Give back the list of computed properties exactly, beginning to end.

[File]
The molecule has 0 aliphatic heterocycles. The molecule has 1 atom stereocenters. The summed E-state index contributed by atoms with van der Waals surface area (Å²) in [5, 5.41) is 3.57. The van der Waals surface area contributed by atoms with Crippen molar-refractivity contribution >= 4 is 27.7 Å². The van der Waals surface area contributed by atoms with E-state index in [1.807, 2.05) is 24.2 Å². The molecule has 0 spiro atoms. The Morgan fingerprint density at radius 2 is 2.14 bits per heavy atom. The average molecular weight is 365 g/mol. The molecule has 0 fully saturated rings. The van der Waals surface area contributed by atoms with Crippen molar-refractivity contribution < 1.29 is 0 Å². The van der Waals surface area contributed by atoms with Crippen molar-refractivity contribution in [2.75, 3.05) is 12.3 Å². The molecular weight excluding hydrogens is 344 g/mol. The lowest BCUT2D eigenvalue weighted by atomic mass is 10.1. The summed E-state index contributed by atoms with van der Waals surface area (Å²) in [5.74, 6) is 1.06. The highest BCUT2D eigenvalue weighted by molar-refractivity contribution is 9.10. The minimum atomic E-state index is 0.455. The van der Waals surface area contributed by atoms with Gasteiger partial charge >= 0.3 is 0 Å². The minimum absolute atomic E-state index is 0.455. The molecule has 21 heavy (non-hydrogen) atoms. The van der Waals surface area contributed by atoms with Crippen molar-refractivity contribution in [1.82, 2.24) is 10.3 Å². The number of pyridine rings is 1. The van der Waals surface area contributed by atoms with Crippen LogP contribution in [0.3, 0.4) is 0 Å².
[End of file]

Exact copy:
The molecule has 0 aliphatic heterocycles. The molecule has 1 atom stereocenters. The summed E-state index contributed by atoms with van der Waals surface area (Å²) in [5, 5.41) is 3.57. The van der Waals surface area contributed by atoms with Crippen molar-refractivity contribution >= 4 is 27.7 Å². The van der Waals surface area contributed by atoms with E-state index in [1.807, 2.05) is 24.2 Å². The molecule has 0 spiro atoms. The Morgan fingerprint density at radius 2 is 2.14 bits per heavy atom. The average molecular weight is 365 g/mol. The molecule has 0 fully saturated rings. The van der Waals surface area contributed by atoms with Crippen molar-refractivity contribution < 1.29 is 0 Å². The van der Waals surface area contributed by atoms with Crippen molar-refractivity contribution in [2.75, 3.05) is 12.3 Å². The molecular weight excluding hydrogens is 344 g/mol. The lowest BCUT2D eigenvalue weighted by atomic mass is 10.1. The summed E-state index contributed by atoms with van der Waals surface area (Å²) in [5.74, 6) is 1.06. The highest BCUT2D eigenvalue weighted by molar-refractivity contribution is 9.10. The minimum atomic E-state index is 0.455. The van der Waals surface area contributed by atoms with Gasteiger partial charge >= 0.3 is 0 Å². The minimum absolute atomic E-state index is 0.455. The molecule has 21 heavy (non-hydrogen) atoms. The van der Waals surface area contributed by atoms with Crippen molar-refractivity contribution in [1.82, 2.24) is 10.3 Å². The number of pyridine rings is 1. The van der Waals surface area contributed by atoms with Crippen LogP contribution in [0.3, 0.4) is 0 Å².